When someone has suffered injuries because of another person’s negligence, you may have the right to claim compensation from the person or people responsible. However, there are four elements the plaintiff will have to prove to hold that person legally liable for the injury, and these elements can vary from state to state. When considering pursuing a personal injury claim, here are the key features you need to consider when filing a personal injury claim.
- Breach of Duty of Care
When you are an employee or otherwise under someone else’s care and authority, it is their duty of care to ensure your wellbeing. If they fail to provide such care, you have grounds for a personal injury claim. Furthermore, you must prove that their actions were careless and that if they had acted reasonably and with due consideration for your safety, your injuries would not have occurred.
It may also be necessary for you to prove how these actions directly led to injuries. For example, if you slipped on a slippery floor because of water left by a cleaning crew, it will be necessary to show that no towels were available for drying. Finally, you must indicate what type of harm their negligence caused.
You can do so by documenting your medical bills and ongoing treatment costs, and any lost wages from time off work. You can contact Warnett Hallen LLP, an experienced personal injury lawyer, to help you pursue a personal injury claim and get the maximum compensation possible.
The first step in making sure you can hold someone liable for your injury is proving that they were responsible for it. In most cases, liability means causation—you need to show that something about their actions led directly and unavoidably to your injuries. It’s referred to as but-for causation – if a defendant hadn’t acted, you wouldn’t have suffered injuries.
However, it doesn’t mean there needs to be an identifiable person who caused your injuries (it could be a defective product or another accident), just that something about what happened was attributable to another party. For example, if you slipped on ice and broke your arm while walking downstairs at work, you might argue that had there been no ice on those stairs, you would not have slipped and hurt your arm.
The presence of ice is causally related to your injury because you would not have hurt without it. A reliable slip and fall lawyer will help you determine whether or not you can prove causation and help you pursue legal action.
- Proximate Cause
The plaintiff needs to show that defendant’s negligence was proximate to the cause of their injuries. Proximate cause means that there must be an unbroken chain of events leading from one person’s carelessness to another person’s harm, but there would have been no harm without that carelessness. In other words, if you had not fallen down those stairs while carrying your groceries home because of a slippery step, you would not have broken your leg.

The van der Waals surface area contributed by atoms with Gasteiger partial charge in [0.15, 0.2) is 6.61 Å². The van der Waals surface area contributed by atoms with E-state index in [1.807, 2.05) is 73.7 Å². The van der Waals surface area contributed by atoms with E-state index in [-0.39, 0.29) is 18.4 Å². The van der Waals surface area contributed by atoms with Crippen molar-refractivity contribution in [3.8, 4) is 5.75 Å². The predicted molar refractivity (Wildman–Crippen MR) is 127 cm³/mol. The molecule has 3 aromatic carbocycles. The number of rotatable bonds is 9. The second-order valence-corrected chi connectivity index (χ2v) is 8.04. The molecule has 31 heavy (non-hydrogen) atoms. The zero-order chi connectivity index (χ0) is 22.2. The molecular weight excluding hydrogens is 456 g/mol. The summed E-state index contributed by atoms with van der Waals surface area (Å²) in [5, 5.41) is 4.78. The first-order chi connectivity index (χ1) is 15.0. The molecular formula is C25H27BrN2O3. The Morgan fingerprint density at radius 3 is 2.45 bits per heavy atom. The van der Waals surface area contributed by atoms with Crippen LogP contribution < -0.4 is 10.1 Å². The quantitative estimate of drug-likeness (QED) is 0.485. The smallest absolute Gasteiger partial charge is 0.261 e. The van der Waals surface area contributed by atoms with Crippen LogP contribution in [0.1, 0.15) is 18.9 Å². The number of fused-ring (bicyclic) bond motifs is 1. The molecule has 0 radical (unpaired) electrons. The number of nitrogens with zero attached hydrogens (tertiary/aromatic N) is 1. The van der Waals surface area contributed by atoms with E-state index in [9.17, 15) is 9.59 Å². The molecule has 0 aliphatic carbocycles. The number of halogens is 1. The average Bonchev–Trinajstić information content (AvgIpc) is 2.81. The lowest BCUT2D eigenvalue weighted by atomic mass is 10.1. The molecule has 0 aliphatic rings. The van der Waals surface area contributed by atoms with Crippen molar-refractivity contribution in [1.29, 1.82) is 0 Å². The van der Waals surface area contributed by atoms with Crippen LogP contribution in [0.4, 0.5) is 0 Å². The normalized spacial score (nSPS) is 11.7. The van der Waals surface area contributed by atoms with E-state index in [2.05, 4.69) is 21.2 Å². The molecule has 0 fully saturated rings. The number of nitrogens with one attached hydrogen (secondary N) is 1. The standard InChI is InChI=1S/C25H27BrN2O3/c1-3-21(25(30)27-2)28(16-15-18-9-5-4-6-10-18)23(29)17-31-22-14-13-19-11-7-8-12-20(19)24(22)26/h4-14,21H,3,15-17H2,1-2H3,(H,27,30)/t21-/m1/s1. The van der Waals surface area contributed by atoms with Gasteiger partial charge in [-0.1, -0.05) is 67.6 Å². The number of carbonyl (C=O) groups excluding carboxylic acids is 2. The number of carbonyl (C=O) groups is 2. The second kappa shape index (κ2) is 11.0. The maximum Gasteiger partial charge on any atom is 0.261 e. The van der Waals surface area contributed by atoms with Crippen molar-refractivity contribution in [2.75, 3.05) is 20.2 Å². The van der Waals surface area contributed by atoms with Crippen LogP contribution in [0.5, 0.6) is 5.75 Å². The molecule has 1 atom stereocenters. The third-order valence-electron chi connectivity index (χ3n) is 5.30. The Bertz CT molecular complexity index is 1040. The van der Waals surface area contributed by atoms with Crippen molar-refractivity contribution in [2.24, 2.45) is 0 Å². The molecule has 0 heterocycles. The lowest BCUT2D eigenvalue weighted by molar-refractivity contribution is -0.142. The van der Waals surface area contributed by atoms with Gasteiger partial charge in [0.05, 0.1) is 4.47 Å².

Further, if you did not break your leg because of that slippery step, you would not have needed surgery and physical therapy. If you did not need surgery and physical therapy, you would not have missed work. And so on. Each link in that chain is called a proximate cause. A good lawyer can help you establish which links are necessary to hold someone liable for your injury.
It’s crucial to prove that you suffered injuries and someone else caused them. If you can’t prove these two things, you won’t be able to hold anyone liable for your injuries. The damages represent economic damages or monetary awards designed to reimburse you for your losses, such as medical bills and lost wages. In most cases, compensation for non-economic injuries has a cap.
However, there is no cap on punitive damages, and this intends to punish defendants who have acted egregiously and cannot apply in every case. Juries rarely award these damages outside of federal cases. A jury can award punitive damages when there has been an egregious act committed by one party against another; it does not require proof of malice. Punitive damages can include loss of reputation, emotional distress, and mental anguish.
- Foreseeable Harm
An injury or harm must be foreseeable for a defendant to be held liable. For example, if you trip over a log that has fallen on your lawn and break your leg, but your lawn service failed to remove it from your property, then you may have grounds for legal action. However, if you were drunk at home alone when you tripped over it, there’s no way anyone could have foreseen that happening. It would be hard to prove negligence in that case.
If you incur harm because of someone else’s negligence, you may be entitled to compensation. However, to claim damages for your injuries, you need strong evidence proving wrongdoing. These elements can help form your argument if you pursue a personal injury claim. Hiring a reliable lawyer will also ensure that you have all your bases covered and know what steps to take next. The best thing you can do is contact an experienced attorney who knows how to build solid cases based on the key elements.